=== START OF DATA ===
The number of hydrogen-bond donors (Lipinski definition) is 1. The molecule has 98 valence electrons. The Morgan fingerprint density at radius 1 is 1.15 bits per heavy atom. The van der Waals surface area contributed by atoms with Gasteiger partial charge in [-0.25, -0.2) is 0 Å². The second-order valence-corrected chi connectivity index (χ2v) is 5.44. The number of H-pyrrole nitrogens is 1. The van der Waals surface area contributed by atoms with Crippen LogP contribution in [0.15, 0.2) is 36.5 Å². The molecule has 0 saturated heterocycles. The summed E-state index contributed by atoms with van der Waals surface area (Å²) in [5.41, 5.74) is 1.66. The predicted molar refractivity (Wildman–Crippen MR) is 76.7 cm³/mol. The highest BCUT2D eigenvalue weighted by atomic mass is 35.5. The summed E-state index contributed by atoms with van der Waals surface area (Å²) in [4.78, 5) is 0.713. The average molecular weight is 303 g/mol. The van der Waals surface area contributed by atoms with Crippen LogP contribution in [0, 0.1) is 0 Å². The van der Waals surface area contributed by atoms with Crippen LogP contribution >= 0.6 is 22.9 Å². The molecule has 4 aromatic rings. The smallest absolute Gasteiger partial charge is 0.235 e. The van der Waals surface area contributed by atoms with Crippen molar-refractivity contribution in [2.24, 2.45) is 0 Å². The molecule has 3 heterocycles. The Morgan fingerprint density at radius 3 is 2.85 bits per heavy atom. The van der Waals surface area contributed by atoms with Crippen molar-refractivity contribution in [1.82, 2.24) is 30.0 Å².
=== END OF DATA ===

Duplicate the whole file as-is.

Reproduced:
The number of hydrogen-bond donors (Lipinski definition) is 1. The molecule has 98 valence electrons. The Morgan fingerprint density at radius 1 is 1.15 bits per heavy atom. The van der Waals surface area contributed by atoms with Gasteiger partial charge in [-0.25, -0.2) is 0 Å². The second-order valence-corrected chi connectivity index (χ2v) is 5.44. The number of H-pyrrole nitrogens is 1. The van der Waals surface area contributed by atoms with Crippen LogP contribution in [0.15, 0.2) is 36.5 Å². The molecule has 0 saturated heterocycles. The summed E-state index contributed by atoms with van der Waals surface area (Å²) in [5.41, 5.74) is 1.66. The predicted molar refractivity (Wildman–Crippen MR) is 76.7 cm³/mol. The highest BCUT2D eigenvalue weighted by atomic mass is 35.5. The summed E-state index contributed by atoms with van der Waals surface area (Å²) in [4.78, 5) is 0.713. The average molecular weight is 303 g/mol. The van der Waals surface area contributed by atoms with Crippen LogP contribution in [0, 0.1) is 0 Å². The van der Waals surface area contributed by atoms with Crippen LogP contribution >= 0.6 is 22.9 Å². The molecule has 4 aromatic rings. The smallest absolute Gasteiger partial charge is 0.235 e. The van der Waals surface area contributed by atoms with Crippen molar-refractivity contribution in [2.24, 2.45) is 0 Å². The molecule has 3 heterocycles. The Morgan fingerprint density at radius 3 is 2.85 bits per heavy atom. The van der Waals surface area contributed by atoms with Crippen molar-refractivity contribution in [1.82, 2.24) is 30.0 Å².